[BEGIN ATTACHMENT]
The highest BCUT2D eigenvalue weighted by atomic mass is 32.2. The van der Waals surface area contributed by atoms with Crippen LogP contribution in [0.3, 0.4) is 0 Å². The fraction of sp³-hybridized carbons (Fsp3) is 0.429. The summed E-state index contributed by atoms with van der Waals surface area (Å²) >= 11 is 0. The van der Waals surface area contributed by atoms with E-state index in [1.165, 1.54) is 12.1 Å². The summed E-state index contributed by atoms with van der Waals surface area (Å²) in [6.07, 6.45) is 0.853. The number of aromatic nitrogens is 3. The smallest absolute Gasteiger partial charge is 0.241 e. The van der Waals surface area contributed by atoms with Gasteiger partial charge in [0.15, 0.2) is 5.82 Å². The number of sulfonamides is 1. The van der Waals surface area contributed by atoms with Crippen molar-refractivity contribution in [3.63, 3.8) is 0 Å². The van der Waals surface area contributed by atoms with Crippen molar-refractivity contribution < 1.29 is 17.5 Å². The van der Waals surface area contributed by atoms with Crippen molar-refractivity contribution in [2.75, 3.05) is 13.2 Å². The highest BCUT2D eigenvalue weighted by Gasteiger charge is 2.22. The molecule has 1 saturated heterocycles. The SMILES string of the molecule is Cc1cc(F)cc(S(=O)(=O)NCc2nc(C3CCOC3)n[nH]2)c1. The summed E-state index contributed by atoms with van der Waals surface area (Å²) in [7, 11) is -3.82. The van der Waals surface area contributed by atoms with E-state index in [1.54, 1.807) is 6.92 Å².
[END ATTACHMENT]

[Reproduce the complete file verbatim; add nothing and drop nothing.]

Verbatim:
The highest BCUT2D eigenvalue weighted by atomic mass is 32.2. The van der Waals surface area contributed by atoms with Crippen LogP contribution in [0.3, 0.4) is 0 Å². The fraction of sp³-hybridized carbons (Fsp3) is 0.429. The summed E-state index contributed by atoms with van der Waals surface area (Å²) >= 11 is 0. The van der Waals surface area contributed by atoms with E-state index in [1.165, 1.54) is 12.1 Å². The summed E-state index contributed by atoms with van der Waals surface area (Å²) in [6.07, 6.45) is 0.853. The number of aromatic nitrogens is 3. The smallest absolute Gasteiger partial charge is 0.241 e. The van der Waals surface area contributed by atoms with Gasteiger partial charge in [0.15, 0.2) is 5.82 Å². The number of sulfonamides is 1. The van der Waals surface area contributed by atoms with Crippen molar-refractivity contribution in [3.63, 3.8) is 0 Å². The van der Waals surface area contributed by atoms with Crippen molar-refractivity contribution < 1.29 is 17.5 Å². The van der Waals surface area contributed by atoms with Crippen molar-refractivity contribution in [2.75, 3.05) is 13.2 Å². The highest BCUT2D eigenvalue weighted by Gasteiger charge is 2.22. The molecule has 1 saturated heterocycles. The SMILES string of the molecule is Cc1cc(F)cc(S(=O)(=O)NCc2nc(C3CCOC3)n[nH]2)c1. The summed E-state index contributed by atoms with van der Waals surface area (Å²) in [7, 11) is -3.82. The van der Waals surface area contributed by atoms with E-state index in [1.54, 1.807) is 6.92 Å².